To start with account-based marketing, you need a list of target accounts or a very specific and tight criteria for valuable leads. This can include factors like company size, job role, department, budget, geographic location and more. This definition should closely mirror that from your sales team.
You can run ABM campaigns across different platforms like programmatic display, search engine advertising, paid social ads (like LinkedIn, Facebook, Twitter), or other product-driven databases like Capterra.
The more you can specify which company or person you’re talking to, the better you will do. For example, “Download the guide for enterprise IT managers” is a great call-to-action for a very specific audience. Be specific to your target accounts and even consider creating content pieces just for them. Ironpaper has seen great success in creating designated one-pagers and advertisements for a particular account. For example, when we focus on IT marketing, we work hard to define an ideal buyer profile based on objective criteria that we design our content, landing pages, offers, ads, and other components around. We include proof points that will resonate with this target group, and we focus on building a business case that speaks to both technologists and business folk.
Targeted marketing campaigns are rarely wildly successful on your first go. Even if you know your audience and your tech solution well, you don’t always know the exact ways to target your audience. Humility, openness, and data will go far. The whole idea is to work lean and gather insights that inform your strategy over time. After running a few multivariate campaigns, you’ll build a playbook of best practices.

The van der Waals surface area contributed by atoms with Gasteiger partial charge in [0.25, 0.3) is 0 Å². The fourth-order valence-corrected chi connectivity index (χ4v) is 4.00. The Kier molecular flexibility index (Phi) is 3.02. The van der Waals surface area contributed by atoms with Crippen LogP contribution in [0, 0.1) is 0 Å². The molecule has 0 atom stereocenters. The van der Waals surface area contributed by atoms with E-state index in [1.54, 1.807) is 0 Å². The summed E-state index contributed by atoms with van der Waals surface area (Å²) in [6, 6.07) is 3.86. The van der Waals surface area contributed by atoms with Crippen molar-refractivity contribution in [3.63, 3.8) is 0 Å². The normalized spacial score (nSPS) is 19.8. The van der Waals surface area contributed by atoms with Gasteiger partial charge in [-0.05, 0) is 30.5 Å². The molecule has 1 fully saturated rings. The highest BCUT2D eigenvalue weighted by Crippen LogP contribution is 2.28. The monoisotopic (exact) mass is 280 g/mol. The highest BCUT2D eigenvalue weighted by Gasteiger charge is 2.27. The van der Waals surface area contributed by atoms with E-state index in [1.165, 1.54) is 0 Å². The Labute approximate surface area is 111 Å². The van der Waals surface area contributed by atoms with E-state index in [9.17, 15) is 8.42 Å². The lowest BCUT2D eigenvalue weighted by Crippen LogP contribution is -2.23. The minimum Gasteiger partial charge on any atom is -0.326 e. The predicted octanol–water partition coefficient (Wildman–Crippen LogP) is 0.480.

For successful targeting marketing, you should gain insights on the following tests:
Test different channels, like organic search vs. paid social vs. referral (third-party content) campaigns
Test different platforms within a channel; i.e. LinkedIn vs. Facebook for a paid social media split test
Test messaging, speaking to a variety of pain points and value propositions — i.e. what works better, the carrot or the stick?
Test audiences, trying out slight optimizations to get the right targeted people. For example, try adding specific job skills or interests to your audience on LinkedIn/Facebook to see what kind of leads come through
Test design to see which visuals resonate with your audience, and don’t be afraid to stretch outside your traditional brand guidelines
Test content formats to see if your targeted audience prefers eBooks, videos, webinars, case studies, checklists, or something else
As you’ll notice, there are no “best practices” for a B2B technology campaign but rather insights you can gain quickly by working lean. Start with a small budget and go from there. The main underpinning of every targeted strategy is content and messaging that resonates with the right people.
HubSpot, citing Econsultancy (2016), “The Ultimate List of Marketing Statistics for 2018”
ITSMA, “Persuading Buyers to Choose You” Slideshare (2014)